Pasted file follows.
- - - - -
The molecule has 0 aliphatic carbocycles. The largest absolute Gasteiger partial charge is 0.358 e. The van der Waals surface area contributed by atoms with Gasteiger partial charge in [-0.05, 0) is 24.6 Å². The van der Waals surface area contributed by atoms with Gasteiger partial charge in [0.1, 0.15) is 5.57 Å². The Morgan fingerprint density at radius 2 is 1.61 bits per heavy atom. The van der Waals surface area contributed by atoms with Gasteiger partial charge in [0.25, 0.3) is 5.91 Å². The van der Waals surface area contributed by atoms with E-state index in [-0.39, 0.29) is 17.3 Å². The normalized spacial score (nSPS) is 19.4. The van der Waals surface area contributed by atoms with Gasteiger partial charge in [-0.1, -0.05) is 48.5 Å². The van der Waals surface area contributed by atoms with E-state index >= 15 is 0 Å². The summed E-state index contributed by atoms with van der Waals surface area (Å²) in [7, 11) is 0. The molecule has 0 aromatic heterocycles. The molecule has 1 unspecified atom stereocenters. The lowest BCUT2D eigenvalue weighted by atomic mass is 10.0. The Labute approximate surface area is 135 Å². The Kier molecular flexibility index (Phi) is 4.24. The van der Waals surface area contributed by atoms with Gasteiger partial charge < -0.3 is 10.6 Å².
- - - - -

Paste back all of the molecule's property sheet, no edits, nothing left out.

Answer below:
The molecule has 0 aliphatic carbocycles. The largest absolute Gasteiger partial charge is 0.358 e. The van der Waals surface area contributed by atoms with Gasteiger partial charge in [-0.05, 0) is 24.6 Å². The van der Waals surface area contributed by atoms with Gasteiger partial charge in [0.1, 0.15) is 5.57 Å². The Morgan fingerprint density at radius 2 is 1.61 bits per heavy atom. The van der Waals surface area contributed by atoms with Gasteiger partial charge in [0.25, 0.3) is 5.91 Å². The van der Waals surface area contributed by atoms with E-state index in [-0.39, 0.29) is 17.3 Å². The normalized spacial score (nSPS) is 19.4. The van der Waals surface area contributed by atoms with Gasteiger partial charge in [-0.1, -0.05) is 48.5 Å². The van der Waals surface area contributed by atoms with E-state index >= 15 is 0 Å². The summed E-state index contributed by atoms with van der Waals surface area (Å²) in [7, 11) is 0. The molecule has 0 aromatic heterocycles. The molecule has 1 unspecified atom stereocenters. The lowest BCUT2D eigenvalue weighted by atomic mass is 10.0. The Labute approximate surface area is 135 Å². The Kier molecular flexibility index (Phi) is 4.24. The van der Waals surface area contributed by atoms with Gasteiger partial charge < -0.3 is 10.6 Å².